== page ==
With all the equipment we left behind, he said he is certain the Taliban will find a way to use the technology to come after us.

“I think we really should have finished the job,” he said. “We went over there to liberate the people and to show them what democracy was about, and I kind of think we let them down. We can’t keep doing that as a superpower.”

A few elected officials were in attendance, including County Commission Chairman John Allocco, who grew up north of New York City and was living and working in Spring Hill when the attacks happened. He said he mainly felt anger.

“When the first one hit, I thought it was an accident,” he said, or maybe they were repeating a story about a plane hitting a building in New York City. “It wasn’t that long after that we heard about the second one.”

Anyone who was thinking, Allocco said, soon realized that it wasn’t an accident. His mother was a nurse, and she went down to New York City to offer assistance.

The attacks were a stark reminder, he said, that nothing lasts forever. “We don’t respect those things that are dear to our hearts, that eventually they’re going to go away,” he said.

In the ceremony, after the Pledge of Allegiance, the national anthem and other patriotic songs, Sheriff Al Nienhuis and Fire Chief Scott Hechler made remarks, followed by Fire Cadet Zackery White’s recitation of the Fireman’s Prayer.

Nienhuis pointed out that the Preamble to the Constitution talks about “domestic tranquility,” and that sometimes it seems the protective services do too good a job of protecting the public “from some of the horrors that we get to see.”

“Although the things we deal with are not pleasant, sometimes they are necessary,” he said.

Hechler, the fire chief, said that on 9/11 thousands of first-responders risked their lives to save others. Thousands died, he said, thousands more were injured and many people today are still affected by the events of that day.

“Today, we honor them all,” he said. “We celebrate their lives, we renew our commitment to never forget. Tens of thousands of mothers and daughters and fathers and sons got up that morning, and they had no idea what horrors lay ahead.”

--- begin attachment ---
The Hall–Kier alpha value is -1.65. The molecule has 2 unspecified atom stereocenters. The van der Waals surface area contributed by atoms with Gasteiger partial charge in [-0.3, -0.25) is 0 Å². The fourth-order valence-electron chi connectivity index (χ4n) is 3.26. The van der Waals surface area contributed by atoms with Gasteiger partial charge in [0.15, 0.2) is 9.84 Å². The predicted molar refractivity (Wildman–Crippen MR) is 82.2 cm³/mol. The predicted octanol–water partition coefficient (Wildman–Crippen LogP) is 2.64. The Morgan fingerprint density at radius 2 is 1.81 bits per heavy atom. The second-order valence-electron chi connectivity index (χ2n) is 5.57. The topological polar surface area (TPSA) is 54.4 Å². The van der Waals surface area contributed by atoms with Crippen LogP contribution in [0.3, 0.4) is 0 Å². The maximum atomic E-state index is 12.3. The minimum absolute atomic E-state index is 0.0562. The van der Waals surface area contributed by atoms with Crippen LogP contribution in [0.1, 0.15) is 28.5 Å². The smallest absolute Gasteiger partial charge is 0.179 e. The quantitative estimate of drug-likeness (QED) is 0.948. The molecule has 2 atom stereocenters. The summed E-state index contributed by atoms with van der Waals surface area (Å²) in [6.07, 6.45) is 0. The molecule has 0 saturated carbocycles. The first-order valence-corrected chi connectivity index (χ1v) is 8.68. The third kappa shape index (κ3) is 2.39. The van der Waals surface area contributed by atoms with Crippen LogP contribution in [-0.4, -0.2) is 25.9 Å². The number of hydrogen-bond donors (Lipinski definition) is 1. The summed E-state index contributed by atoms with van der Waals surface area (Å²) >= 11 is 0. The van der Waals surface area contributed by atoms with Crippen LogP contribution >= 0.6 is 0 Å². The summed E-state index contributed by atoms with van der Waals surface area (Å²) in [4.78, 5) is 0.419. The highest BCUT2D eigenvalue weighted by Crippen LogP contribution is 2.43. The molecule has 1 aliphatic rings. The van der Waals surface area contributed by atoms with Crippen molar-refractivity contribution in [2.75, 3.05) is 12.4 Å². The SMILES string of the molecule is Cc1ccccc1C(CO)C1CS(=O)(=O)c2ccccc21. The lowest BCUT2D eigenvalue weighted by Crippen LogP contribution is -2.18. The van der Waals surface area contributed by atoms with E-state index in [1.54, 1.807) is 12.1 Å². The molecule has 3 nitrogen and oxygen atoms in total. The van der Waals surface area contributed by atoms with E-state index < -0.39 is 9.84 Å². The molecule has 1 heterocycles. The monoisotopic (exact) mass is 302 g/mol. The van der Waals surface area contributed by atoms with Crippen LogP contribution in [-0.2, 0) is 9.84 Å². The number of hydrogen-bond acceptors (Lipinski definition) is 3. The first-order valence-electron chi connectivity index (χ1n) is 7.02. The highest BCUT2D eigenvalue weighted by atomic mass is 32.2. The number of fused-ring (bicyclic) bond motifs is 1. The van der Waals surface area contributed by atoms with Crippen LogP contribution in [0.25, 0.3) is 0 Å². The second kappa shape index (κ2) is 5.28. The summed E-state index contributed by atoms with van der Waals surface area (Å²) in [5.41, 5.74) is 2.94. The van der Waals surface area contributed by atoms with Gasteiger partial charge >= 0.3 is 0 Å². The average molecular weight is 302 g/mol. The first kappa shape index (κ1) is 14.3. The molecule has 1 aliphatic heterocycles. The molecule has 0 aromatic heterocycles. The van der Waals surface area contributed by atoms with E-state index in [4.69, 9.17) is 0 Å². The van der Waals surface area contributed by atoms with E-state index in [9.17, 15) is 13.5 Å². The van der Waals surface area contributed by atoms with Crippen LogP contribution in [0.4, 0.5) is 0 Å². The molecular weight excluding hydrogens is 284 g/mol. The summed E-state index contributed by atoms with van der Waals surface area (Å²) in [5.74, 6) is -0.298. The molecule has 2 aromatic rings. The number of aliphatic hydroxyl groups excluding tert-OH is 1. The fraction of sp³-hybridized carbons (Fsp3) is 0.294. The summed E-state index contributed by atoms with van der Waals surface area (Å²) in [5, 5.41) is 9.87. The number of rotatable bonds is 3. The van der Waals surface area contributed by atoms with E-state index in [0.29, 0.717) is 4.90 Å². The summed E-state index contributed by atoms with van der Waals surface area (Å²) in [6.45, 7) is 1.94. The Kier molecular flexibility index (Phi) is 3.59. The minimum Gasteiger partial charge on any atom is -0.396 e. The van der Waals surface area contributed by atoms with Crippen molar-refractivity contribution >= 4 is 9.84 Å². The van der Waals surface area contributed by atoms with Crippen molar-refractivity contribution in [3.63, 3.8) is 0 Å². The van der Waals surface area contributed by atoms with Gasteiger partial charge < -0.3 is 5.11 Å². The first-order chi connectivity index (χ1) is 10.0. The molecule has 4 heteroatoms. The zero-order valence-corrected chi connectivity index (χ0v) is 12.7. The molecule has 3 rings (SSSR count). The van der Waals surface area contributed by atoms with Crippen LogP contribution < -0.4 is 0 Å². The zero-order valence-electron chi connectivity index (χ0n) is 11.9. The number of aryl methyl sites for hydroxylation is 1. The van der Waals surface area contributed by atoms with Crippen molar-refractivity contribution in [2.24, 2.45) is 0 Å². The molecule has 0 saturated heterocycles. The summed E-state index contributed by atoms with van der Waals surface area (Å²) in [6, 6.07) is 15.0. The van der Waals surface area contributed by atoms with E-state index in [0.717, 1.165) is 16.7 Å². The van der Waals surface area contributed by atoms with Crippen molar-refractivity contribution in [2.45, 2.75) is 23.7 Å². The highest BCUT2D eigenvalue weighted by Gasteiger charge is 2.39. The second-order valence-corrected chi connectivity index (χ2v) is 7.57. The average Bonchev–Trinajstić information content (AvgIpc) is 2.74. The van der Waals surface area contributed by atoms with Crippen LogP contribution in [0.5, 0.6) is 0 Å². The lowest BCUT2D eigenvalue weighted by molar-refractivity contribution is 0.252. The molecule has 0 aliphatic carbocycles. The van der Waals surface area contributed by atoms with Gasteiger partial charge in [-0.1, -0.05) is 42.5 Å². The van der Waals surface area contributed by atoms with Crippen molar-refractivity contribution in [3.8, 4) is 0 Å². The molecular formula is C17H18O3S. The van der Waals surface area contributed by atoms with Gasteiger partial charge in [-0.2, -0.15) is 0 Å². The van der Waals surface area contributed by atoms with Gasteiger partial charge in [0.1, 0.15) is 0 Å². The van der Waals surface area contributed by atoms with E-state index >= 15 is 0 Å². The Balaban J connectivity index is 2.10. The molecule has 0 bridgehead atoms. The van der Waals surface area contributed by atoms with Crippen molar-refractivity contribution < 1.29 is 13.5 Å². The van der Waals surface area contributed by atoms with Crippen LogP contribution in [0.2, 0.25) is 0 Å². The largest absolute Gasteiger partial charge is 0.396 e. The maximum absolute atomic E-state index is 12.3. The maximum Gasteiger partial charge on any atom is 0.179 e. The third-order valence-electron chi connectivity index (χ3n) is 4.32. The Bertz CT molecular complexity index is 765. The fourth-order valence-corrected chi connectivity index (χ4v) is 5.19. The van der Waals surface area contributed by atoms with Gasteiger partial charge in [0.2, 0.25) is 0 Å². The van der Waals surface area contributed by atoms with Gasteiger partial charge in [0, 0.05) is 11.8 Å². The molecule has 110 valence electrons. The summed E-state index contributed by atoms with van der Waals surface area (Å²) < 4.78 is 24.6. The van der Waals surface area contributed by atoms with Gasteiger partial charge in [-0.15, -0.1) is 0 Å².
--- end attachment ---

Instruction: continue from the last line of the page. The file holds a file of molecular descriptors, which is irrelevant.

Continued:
People were united then as they saw what happened, Hechler said.

Chaplain Gaye Hieb delivered a touching memorial to the Rev. Mychal Judge, a Franciscan priest who, Hieb said, is considered the first official victim of the 9/11 attacks. Judge worked and lived in Manhattan starting in 1986, and was appointed chaplain to the Fire Department of New York in 1992, where he counseled firefighters and their families.

“His whole ministry was about love,” Hieb said, and was a community advocate for many causes.

Upon learning that the World Trade Center had been hit, Judge raced to the site and entered the lobby of the North Towers, offering aid and prayers to the injured and the rescuers. “When the neighboring South Tower collapsed at 9:59, debris went flying through the North Tower lobby, killing many inside including Father Judge. At the moment he was killed, he had a blunt trauma to his head.”

Firefighters carried the priest’s body to the altar of nearby St. Peter's Catholic Church before being taken to the medical examiner’s office. He has been recognized as “Victim 0001.”

A memorial to Judge, his life of service and tragic death was dedicated at the VFW’s 9/11 memorial.

Retired FDNY firefighter John Lightsey delivered closing remarks following the laying of the wreaths and the ringing of the bells, which signify the death of an FDNY firefighter. The bells rang several times.

Lightsey served for 34 years and said he lost good friends in the 9/11 attacks. Regarding the bells, he said, “I have heard them too many times.”

He said the memorial started 20 years ago with a small ceremony. “Today we have this large group from the community,” he said. “Thank you for coming; thank you for being part of it.”

Following a rifle fire salute and the playing of taps, the ceremony ended with a song by Notre Dame Catholic School students, and then refreshments inside the VFW hall.

Corrected to state County Commission Chairman John Allocco was living in Spring Hill when the attacks happened.